MSU Professor Named Fellow of the American Society for Horticultural Science
MSU AgBioResearch scientist Wayne Loescher has been named a fellow of the American Society for Horticultural Science, the world’s premier professional society for horticultural science. Image by Courtesy of MSU Today
MSU AgBioResearch scientist Wayne Loescher has been named a fellow of the American Society for Horticultural Science, the world’s premier professional society for horticultural science.
The ASHA is a network of national and international scientists whose research keeps fruit, nut, vegetable, turf and ornamental crop producers competitive as they raise sustainable crops. The society was founded in 1903 and has members from 60 countries and all 50 states.
As a professor in the Department of Horticulture at MSU, Loescher has made major contributions to the understanding of carbohydrate metabolism in fruit trees and other horticultural species. His internationally recognized body of work has led him to be regarded as the premier U.S. scientist in this area.
Loescher grew up on a small greenhouse vegetable farm in northwestern Ohio and received his bachelor’s and master’s degrees from Miami University. He received his doctoral degree in plant physiology and biochemistry from Iowa State University, where he also completed postdoctoral work in plant breeding.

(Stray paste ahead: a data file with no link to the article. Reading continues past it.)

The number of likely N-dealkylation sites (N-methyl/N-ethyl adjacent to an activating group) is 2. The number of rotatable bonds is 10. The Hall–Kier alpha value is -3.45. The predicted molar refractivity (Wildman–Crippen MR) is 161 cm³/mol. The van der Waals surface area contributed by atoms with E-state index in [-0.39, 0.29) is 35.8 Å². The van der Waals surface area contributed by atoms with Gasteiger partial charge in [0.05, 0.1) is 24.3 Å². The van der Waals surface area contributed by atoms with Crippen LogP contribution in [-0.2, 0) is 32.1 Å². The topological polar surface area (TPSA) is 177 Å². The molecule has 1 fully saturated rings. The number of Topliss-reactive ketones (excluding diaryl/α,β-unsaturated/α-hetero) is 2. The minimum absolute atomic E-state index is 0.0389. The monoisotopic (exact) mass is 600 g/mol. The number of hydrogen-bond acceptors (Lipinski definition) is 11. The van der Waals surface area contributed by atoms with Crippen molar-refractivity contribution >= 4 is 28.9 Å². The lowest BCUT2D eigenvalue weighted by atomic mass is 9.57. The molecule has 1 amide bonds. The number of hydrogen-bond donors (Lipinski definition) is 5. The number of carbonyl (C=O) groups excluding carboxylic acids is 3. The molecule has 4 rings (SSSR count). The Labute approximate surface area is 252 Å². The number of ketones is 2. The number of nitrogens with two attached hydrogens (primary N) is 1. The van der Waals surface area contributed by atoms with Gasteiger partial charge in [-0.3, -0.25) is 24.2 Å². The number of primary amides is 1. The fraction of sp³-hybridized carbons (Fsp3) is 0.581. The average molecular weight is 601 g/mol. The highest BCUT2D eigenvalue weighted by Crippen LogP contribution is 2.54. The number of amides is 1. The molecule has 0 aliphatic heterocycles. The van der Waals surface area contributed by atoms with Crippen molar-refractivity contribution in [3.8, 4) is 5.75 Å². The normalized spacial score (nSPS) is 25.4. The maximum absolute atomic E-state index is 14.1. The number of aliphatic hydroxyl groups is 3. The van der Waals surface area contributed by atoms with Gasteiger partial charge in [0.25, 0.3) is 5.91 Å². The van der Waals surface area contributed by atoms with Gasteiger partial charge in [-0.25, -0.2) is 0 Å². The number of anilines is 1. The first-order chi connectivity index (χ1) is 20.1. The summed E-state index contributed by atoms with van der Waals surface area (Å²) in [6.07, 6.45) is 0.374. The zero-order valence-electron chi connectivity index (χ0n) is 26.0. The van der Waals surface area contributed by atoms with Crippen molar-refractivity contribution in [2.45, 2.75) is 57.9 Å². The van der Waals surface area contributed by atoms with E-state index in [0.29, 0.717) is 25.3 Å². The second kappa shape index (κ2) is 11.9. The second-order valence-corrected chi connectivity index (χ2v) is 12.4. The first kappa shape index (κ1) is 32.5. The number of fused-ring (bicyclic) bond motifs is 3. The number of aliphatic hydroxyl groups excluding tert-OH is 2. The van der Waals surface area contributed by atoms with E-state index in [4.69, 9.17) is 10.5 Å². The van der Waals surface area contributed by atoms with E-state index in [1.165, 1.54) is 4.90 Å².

After a two-year stint as a research biologist at the Los Angeles Arboretum, Loescher moved on to Washington State University, where he stayed for 15 years and served two years as interim chair of the horticulture department. He then moved to MSU as department chair and served for a decade. Loescher also served for two years as associate dean for research and graduate studies in the MSU College of Agriculture and Natural Resources.
“I have been very fortunate to have been able to work at these two institutions, both with exceptionally strong plant science programs that have provided many opportunities to team up with some of the very best plant scientists in the world and to attract outstanding graduate students and postdocs,” Loescher said. “There have also been a number of overseas projects and extensive collaborations, primarily in New Zealand, France and China.”
His work has contributed extensively to understanding abiotic stress resistance mechanisms. His studies, spanning diverse horticultural species and using a combination of horticultural, physiological, biochemical and molecular approaches, provide a strong bridge between fundamental and applied research.
Loescher has authored or co-authored more than 70 publications in plant science and horticultural journals, two of which were chosen as ASHS outstanding publications.
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